These buccellati are traditional Sicilian fig cookies made gluten-free for the holidays.
Buccellati are much loved traditional Italian cookies served at Christmas and New Year's. With one taste you'll know exactly why. These delightful cookies are filled with a sweet fig, date, and almond filling flavoured with Grand Marnier.
Thy do take a bit of time to come together, so ensure you have time throughout the day to prepare each part. The dough, once prepared, must be refrigerated for several hours and the filling also takes time to cool.
I have altered the traditional recipe for these cookies to make them gluten-free and reduce the amount of sugar. Still, they are treats which small size and delicious flavour can easily have anyone over indulging before they realize.
(Makes 40 servings)
1/2 cup plant-based butter, softened
1/4 cup monk fruit sweetener (or granulated sugar)
1/4 cup light brown sugar, packed
1 teaspoon baking powder
1/4 teaspoon baking soda
1 large egg
1 teaspoon pure vanilla extract
1, 1/2 cups cassava flour (or all-purpose flour) + more for dusting
1/4 cup tapioca flour
1 cup dried figs, chopped and stems removed
1/2 cup medjool dates, pitted and chopped
1/2 cup fresh orange juice
1/3 cup candied peel, chopped
2 tablespoons monkfruit sweetener (or granulated sugar)
1 teaspoon lemon zest, grated
1 teaspoon fresh lemon juice
1/4 teaspoon ground cinnamon
1/3 cup unroasted almonds, chopped
1/4 cup Grand Marnier
The dough for this recipe must be made several hours ahead of time so plan accordingly.
In a large mixing bowl, add the butter. With an electric hand mixer on medium-high speed, beat until the butter becomes smooth, stopping to scrape down the sides of the bowl with a spatula as needed. Begin incorporating the sweetener, brown sugar, baking powder, and baking soda. Mix well then add the egg and pure vanilla extract. Again, scrape down the sides of the bowl to ensure all the ingredients are mixed well.
Lower the speed of the hand mixer to low and begin slowly adding in the cassava flour and tapioca flour in several additions. When done, the dough should be quite pliable, but not sticky. Divide the dough in half and place each half on a large sheet of clingwrap. Press the dough out with your hands until it forms a rough rectangle about 1-inch thick. wrap bother separately and transfer to the refrigerator to chill for 3 to 4 hours.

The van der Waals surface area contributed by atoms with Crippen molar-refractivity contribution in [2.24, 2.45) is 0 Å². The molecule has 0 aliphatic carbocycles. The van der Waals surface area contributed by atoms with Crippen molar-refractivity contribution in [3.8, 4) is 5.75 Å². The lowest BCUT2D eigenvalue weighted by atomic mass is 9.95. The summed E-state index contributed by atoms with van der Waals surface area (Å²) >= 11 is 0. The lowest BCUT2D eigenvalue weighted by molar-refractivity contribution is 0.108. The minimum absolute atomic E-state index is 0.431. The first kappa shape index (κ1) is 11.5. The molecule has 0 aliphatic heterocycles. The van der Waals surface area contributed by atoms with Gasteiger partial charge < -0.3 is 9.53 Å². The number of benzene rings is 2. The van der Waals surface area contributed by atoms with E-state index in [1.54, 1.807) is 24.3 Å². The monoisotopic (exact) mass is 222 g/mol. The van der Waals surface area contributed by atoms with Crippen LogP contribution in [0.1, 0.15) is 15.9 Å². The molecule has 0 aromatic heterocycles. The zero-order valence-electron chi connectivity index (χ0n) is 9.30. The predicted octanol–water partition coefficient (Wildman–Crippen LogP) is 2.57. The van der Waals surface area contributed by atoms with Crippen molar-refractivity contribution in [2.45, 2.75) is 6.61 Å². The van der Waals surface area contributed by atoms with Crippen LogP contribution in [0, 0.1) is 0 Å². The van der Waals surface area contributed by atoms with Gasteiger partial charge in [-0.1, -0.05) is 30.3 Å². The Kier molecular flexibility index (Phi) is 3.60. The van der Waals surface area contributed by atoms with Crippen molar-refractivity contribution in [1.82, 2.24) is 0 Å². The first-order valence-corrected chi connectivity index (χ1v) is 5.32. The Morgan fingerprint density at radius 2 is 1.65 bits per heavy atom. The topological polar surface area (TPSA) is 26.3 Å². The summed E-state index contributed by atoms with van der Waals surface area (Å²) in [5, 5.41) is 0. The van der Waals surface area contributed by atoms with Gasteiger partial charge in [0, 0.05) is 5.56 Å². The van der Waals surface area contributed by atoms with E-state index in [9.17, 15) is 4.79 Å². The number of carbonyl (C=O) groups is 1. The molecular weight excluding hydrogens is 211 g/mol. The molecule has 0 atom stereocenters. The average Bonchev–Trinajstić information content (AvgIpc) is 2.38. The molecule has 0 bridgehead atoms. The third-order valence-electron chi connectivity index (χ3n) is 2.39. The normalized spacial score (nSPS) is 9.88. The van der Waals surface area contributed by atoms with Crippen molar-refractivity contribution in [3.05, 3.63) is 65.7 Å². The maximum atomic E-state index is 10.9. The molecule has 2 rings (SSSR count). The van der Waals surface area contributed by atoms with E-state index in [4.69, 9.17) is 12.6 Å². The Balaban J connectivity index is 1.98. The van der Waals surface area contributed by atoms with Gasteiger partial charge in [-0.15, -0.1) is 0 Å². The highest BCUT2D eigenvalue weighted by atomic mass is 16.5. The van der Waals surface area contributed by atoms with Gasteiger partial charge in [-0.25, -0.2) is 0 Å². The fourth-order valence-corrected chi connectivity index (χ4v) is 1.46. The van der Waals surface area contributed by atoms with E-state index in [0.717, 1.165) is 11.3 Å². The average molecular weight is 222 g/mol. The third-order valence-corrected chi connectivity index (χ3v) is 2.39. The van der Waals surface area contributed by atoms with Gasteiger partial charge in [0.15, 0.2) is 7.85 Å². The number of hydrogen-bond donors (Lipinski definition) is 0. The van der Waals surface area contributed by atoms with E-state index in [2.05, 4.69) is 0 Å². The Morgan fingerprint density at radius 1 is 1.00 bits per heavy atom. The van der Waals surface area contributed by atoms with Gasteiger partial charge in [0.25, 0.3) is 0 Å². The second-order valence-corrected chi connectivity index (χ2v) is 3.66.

An hour or two before assembling and baking the cookies, start preparing the filling. In a saucepan over medium-high heat, add the figs, dates, orange juice, candied peel, sweetener, lemon zest, lemon juice, and ground cinnamon. Mix well as the mixture comes to a boil. Reduce the heat to medium-low and simmer, stirring regularly until the mixture thickens (about 8 to 10 minutes). Remove from the heat an add in the almonds and Grand Marnier. Set aside and allow the mixture to cool to room temperature.
Once the filling is cool, take the dough out of the refrigerator to give it a few minutes to soften up. While you wait, preheat the oven to 375°F / 190°C and prepare two sheet pans lined with parchment paper or silicone liner. Set aside.
On a flat worksurface, place a sheet of parchment paper lightly dusted with flour. Roll out one of the rectangular pieces of dough until it is 10-inches x 8-inches in size, then cut the dough in half lengthwise leaving two strips of dough 10-inches x 4-inches each.
Take a strip of aluminium foil about the same size as the strips of dough (10 x 4) and lightly rub one side with avocado oil. Place 1/4 of the filling down the entre of the oiled side of he foil and use the foil to even it out into a log the length of the foil. Unwrap and transfer the filling to the centre of one of the strips of dough. The oil should help keep the filling from sticking to the foil. Bring the sides of the dough up over the log of filling and overlap. Use the parchment paper to roll up the dough if needed. Roll the log so that the seem is on the bottom.
At this point a choice of how to cut the cookies can be made. I cut the raw dough log into 1-inch pieces to form small pillows which will usually pop open while baking to reveal their sweet centres. Another method is to cut the cookies after they have baked for a cleaner look. They can also be cut longer and formed into crescent shapes with slits along the long side of the crescent to show the yummy filling. Whichever method is chosen, place the dough log or cut cookies onto the sheet pan, seem side down.